paméla SIMARD

BFA Art History & Studio Arts - Sculpture, 

Concordia University. 

This project explores the similarities between the processes involved in artistic creativity and in scientific research. To what extent can we create alternative visual methods and when do these methods become protocols? 

The various installations were created from fluorescent microscopy images representing the visual system of the fruit fly brain, and more precisely, the synaptic connections formed by adhesion molecules. Through the analysis of these images, the project aims to recreate the materialized process with sculpture. Every piece of the installation was made by hand. 

A fundamental element shared by the artistic and scientific representations is their sensitivity towards detail, which translates into a much deeper knowledge. It allows new methodologies to develop and to understand the limitations of materials that both the artist and the scientist are faced with. It is a process of rupture, progress and transition that allows for a full appreciation of all of the complexity of the subject. 

hunter SHAW

Ms.Sc. Physiology McGill University. Ph.D. Candidate Biology McGill University. 

Originally from a small farming community in British Columbia, Hunter Shaw has spent the last eight years studying Health Sciences at McGill University. After receiving a BSc in Physiology, he began to pursue a PhD in Biology under the supervision of Dr. Yong Rao at the Centre for Research in Neuroscience of the Research Institute of the McGill University Health Centre (RI-MUHC). 

Hunter Shaw’s research focuses on how adhesion molecules help neurons make proper and functioning connections in the brain. These adhesion molecules act like glue on the surface of neurons, allowing them to stick to their correct synaptic partners. To understand the underlying mechanisms of the functioning of adhesion molecules, Shaw uses the fruit fly visual system. The well understood genetics and anatomy of the fruit fly visual system make it an excellent model to study how adhesion molecules contribute to synaptic connectivity. In addition, the visual system in fruit flies possesses many similarities to humans regarding their genetic and anatomical features. Therefore, Shaw’s research project uses the genetic tools available in the fruit fly to study adhesion molecules that have homologues in humans. Uncovering the mechanism of these molecules in flies will undoubtedly provide a better understanding of how their homologues might be functioning in human neurological conditions.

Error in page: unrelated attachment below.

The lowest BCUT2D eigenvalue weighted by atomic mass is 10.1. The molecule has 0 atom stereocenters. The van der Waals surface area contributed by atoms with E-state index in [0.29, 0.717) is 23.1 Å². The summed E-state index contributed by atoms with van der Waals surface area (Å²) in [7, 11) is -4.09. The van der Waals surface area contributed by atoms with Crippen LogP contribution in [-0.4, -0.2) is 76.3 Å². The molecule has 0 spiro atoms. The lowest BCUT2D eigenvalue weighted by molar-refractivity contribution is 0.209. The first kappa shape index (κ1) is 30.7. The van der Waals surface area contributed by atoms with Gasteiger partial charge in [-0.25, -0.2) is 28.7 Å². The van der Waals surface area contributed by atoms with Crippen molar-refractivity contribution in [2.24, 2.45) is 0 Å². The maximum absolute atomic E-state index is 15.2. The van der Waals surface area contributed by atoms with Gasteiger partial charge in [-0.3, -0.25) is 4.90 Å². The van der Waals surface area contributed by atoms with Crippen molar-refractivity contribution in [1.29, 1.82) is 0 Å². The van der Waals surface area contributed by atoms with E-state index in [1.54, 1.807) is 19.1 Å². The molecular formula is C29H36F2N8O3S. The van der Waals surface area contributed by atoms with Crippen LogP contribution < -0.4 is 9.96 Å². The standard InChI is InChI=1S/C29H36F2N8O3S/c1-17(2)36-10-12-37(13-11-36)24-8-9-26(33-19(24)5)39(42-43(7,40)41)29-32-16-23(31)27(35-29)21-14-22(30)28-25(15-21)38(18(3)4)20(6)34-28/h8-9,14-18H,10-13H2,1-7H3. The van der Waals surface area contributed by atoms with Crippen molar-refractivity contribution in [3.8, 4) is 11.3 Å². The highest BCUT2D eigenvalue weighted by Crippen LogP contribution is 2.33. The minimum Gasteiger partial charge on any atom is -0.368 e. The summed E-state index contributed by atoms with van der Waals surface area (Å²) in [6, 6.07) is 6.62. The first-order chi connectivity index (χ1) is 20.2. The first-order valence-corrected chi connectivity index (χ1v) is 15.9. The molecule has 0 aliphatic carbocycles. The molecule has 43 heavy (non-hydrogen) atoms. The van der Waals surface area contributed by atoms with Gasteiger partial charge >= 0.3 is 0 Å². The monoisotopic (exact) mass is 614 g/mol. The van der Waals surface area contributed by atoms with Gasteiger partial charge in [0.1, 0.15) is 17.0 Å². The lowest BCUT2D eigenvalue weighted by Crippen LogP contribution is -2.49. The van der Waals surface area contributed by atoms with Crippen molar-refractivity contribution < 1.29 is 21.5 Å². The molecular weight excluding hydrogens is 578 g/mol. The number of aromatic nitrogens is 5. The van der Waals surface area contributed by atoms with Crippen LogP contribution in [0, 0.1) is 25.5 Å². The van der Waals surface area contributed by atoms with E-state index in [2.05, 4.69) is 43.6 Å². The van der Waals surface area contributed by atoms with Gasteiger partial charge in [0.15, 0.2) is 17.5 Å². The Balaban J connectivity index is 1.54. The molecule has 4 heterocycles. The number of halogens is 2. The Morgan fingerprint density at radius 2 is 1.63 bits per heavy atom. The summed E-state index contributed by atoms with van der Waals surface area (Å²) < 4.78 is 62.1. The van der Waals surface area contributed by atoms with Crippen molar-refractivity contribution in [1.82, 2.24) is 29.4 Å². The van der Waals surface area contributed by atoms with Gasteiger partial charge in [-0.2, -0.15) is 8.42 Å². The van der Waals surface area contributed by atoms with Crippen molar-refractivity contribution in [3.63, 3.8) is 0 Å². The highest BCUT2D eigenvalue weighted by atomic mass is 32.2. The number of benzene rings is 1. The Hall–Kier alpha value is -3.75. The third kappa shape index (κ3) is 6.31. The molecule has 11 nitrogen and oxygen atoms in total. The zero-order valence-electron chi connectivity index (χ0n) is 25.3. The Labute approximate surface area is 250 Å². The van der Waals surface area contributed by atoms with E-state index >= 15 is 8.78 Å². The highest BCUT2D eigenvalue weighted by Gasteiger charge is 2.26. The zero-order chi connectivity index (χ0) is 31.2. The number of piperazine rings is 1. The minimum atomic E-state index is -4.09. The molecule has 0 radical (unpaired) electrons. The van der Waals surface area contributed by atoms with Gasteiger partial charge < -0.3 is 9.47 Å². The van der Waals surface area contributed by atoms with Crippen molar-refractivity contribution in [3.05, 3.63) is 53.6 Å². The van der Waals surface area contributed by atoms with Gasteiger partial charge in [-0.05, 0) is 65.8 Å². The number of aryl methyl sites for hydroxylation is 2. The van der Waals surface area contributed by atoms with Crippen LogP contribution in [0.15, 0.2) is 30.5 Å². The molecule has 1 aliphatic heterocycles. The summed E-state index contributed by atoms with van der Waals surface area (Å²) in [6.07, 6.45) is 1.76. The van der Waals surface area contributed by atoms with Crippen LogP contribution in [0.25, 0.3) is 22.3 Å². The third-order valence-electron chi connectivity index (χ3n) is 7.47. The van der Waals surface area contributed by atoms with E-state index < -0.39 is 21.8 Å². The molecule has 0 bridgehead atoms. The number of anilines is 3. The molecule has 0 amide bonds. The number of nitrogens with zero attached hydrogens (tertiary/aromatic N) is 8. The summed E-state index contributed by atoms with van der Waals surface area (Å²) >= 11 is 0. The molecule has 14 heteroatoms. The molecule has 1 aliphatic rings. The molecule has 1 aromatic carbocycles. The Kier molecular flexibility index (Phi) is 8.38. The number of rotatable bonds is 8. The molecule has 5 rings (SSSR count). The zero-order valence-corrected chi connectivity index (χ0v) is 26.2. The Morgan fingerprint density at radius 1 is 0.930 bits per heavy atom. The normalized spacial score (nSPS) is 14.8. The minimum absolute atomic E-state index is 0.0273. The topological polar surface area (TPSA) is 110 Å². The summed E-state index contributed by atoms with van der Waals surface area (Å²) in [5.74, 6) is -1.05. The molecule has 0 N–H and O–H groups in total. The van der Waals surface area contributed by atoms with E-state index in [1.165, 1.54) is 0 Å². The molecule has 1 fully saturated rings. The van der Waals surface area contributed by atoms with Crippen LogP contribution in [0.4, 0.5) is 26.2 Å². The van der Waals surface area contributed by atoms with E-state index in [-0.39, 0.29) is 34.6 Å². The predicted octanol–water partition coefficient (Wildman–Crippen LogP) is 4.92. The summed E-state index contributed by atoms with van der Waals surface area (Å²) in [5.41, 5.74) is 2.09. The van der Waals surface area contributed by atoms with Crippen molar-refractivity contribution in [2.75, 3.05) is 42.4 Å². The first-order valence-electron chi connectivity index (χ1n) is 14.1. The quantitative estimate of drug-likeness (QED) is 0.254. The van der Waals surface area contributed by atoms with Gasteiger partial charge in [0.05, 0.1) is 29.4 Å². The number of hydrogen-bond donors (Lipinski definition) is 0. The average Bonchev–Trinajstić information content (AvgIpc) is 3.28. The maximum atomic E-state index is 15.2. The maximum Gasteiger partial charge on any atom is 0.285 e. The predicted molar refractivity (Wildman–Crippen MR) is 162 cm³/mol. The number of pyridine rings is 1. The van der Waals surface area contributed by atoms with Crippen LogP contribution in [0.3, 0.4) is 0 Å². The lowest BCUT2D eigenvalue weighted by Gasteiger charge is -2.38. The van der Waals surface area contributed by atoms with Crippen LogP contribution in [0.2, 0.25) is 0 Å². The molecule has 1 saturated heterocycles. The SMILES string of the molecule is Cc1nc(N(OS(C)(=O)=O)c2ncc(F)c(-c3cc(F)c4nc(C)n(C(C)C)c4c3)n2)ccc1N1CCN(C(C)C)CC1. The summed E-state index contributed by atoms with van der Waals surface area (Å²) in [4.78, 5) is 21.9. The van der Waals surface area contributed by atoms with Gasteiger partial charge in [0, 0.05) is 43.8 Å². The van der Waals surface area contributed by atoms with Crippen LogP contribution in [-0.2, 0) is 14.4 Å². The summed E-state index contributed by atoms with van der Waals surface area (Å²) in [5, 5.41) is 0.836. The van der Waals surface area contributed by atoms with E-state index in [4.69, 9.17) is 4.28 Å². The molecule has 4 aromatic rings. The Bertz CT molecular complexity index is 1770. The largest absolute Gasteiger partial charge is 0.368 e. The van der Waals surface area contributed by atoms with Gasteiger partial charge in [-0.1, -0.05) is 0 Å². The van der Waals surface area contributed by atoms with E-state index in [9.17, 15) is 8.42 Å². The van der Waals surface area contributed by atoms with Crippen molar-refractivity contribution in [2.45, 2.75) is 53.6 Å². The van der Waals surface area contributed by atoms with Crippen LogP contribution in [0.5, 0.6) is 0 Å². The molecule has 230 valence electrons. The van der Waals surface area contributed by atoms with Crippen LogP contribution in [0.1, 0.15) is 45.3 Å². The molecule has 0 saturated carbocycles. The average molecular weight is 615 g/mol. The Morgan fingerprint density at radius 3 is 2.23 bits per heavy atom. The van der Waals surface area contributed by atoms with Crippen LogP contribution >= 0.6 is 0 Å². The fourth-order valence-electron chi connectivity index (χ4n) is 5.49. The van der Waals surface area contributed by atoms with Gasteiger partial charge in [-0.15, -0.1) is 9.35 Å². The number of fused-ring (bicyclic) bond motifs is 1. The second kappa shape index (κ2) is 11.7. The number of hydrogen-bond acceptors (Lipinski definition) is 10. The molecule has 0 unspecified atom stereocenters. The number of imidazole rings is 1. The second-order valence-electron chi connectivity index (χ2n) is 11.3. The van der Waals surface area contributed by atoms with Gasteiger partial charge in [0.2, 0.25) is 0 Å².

alexa PIOTTE

Mayor Design - Minor Psychology, 

Concordia University. 

Drosophila melanogaster, or more commonly known as the fruit fly, proves to be extremely beneficial in the advancement of our understanding of the human brain. With the development of genetic techniques in fruit flies in which a gene can be deleted, re-expressed, or even mis-expressed in a mutant background, we can obtain significant insight into how certain genes may be contributing to the development and function of the human brain. Alexa Piotte and Hunter Shaw’s BDL: Mapping out the Genetic Blueprint of the Fruit Fly Visual System serves to portray how studying one of these genes located in the fruit fly visual system, called Borderless, may lead to important discoveries around the development of certain human brain malfunctions, such as epilepsy. The superimposition of sequential acrylic sheets represents the complex layering of brain functioning at different levels: Behavioural, Anatomical, Cellular and Synaptic. Each level maps out the functioning at that particular level through intricate laser printed graphics. The project can be understood in more detail through an accompanying folded, blueprint style infographic. 

Photo by Kevin Jung-Hoo Park

Bdl, 2017. Paméla Simard and Hunter Shaw, Hand laminated wood (wenge, maple, pine, cherry, mahogany and walnut), plexiglass, magnifying glass.

Photo by C. Zaelzer

Photo by C. Zaelzer

Photo by Alex Tran

Photo by Alex Tran

BDL: Mapping Out the Genetic Blueprint of the Fruit Fly Visual System, 2017. Alexa Piotte and Hunter Shaw, Structure: plexiglass, battery, electrical wires, LED light strips, FemtoBuck LED driver, Pamphlet: silk Hammermill paper.

Photo by C. Zaelzer

Photo by Alex Tran

Photo by C. Zaelzer

Photo by Alex Tran

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